I'd highly recommend A7 Commercial instead of the Pro version. Really, the only advantages to Pro are unlimited multiplayer (which I could care less about) and the resource manager. You can obtain free; albeit less secure resource managers, though. The two really nice Pro features are full 4 bones per vertex FBX import and being able to use faster BSP scene management WITH CONCAVE geometrry (as opposed to 1 bone per vertex and ABT scene managment (adaptive binary tree)) 3DGS has always been a BSP engine, so moving it to Pro initially pissed me off big time, but it's not exactly the same BSP and jcl (the main developer) views it as a true Professional user feature; thus someone who is serious will want it given the speed advantage (plus you can use it with arbitrary geometry now and are no longer limited to convex only geometry or that's what we've been told...I've yet to test this). Even jcl is on record stating that Commercial is the way to go for most users who want just a little more than what the entry level/demo version offers.

02. I also agree with point 2 but it's main purpose has almost always been that of an import go between so you can get it into the MDL format. A7 allows MDL7 and soon FBX, so this is not as big of a deal anymore. Believe it or not, there are users who use it as their primary modeler and I suppose if you learn your craft on it it's not as bad as coming from something that costs hundreds or thousands of dollars (or even free like Blender and Wings).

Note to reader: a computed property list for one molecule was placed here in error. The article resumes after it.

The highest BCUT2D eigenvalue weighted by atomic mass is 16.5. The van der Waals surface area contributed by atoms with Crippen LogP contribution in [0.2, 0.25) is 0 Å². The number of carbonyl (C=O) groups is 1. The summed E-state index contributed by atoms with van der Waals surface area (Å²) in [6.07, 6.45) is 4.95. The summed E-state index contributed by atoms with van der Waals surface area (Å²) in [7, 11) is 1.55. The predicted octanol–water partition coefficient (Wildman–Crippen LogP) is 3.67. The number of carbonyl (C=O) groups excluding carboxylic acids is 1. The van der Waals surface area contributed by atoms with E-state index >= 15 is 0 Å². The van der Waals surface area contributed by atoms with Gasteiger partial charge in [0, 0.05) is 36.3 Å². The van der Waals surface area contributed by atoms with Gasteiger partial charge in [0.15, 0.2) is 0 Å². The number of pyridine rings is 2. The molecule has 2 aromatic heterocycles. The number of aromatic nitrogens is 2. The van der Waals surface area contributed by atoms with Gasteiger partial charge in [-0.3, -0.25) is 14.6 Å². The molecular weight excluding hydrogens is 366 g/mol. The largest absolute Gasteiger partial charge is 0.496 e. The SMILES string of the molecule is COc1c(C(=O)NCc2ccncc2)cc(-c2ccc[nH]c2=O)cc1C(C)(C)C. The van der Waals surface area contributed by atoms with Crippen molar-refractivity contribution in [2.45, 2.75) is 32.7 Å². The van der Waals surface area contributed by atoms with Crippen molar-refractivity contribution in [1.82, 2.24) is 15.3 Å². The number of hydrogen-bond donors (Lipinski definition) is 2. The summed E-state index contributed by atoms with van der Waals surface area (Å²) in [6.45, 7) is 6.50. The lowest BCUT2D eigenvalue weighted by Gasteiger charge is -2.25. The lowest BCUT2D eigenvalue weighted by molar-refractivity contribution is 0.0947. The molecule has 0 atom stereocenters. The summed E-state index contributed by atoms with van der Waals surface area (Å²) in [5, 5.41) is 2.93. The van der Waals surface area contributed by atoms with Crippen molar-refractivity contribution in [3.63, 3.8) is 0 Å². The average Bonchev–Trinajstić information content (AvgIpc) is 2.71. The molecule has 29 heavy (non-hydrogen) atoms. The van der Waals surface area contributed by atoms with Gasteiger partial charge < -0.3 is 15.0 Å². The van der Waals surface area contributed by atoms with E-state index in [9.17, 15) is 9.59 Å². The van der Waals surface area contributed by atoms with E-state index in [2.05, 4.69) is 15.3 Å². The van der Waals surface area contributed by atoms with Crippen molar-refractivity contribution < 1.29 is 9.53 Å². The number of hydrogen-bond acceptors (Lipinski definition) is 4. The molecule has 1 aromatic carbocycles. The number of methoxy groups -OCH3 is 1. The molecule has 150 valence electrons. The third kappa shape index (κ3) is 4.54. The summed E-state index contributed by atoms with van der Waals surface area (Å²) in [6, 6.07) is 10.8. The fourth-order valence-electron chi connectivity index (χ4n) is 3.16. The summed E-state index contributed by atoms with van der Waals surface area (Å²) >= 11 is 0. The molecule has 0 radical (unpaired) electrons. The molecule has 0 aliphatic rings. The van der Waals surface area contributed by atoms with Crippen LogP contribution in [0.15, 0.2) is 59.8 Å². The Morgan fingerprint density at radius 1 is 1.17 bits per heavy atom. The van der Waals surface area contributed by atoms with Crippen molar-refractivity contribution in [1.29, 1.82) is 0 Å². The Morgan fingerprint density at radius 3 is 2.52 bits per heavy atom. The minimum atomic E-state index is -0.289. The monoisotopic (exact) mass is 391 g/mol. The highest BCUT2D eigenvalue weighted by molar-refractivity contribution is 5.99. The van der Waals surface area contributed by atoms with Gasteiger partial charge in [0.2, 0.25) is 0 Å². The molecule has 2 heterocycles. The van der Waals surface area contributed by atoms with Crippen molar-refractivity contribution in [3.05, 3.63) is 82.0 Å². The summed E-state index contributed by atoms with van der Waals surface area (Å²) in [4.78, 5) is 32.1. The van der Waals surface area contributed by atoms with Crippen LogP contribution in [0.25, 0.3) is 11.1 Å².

03. Getting nice visual results shouldn't be too difficult if you are familiar with what it is capable of and how to set the proper settings to their best values for your given situation (this knowledge is acquired from reading the manual/forum and, of course, experience). It's a DirectX engine and uses the same DTX that all DTX engines use, so it comes down to implementation and optimization in the end (this is ultimately what you're paying for with those $500,000 engine). You don't necessarily need an expensive commercial modeler. There is a 3rd party Blender exporter, and the engine can now import FBX (although there are still some issues that will eventually be fixed), and most modelers can export this format. Wings can and is free and well respected, although it has no animation capabilities.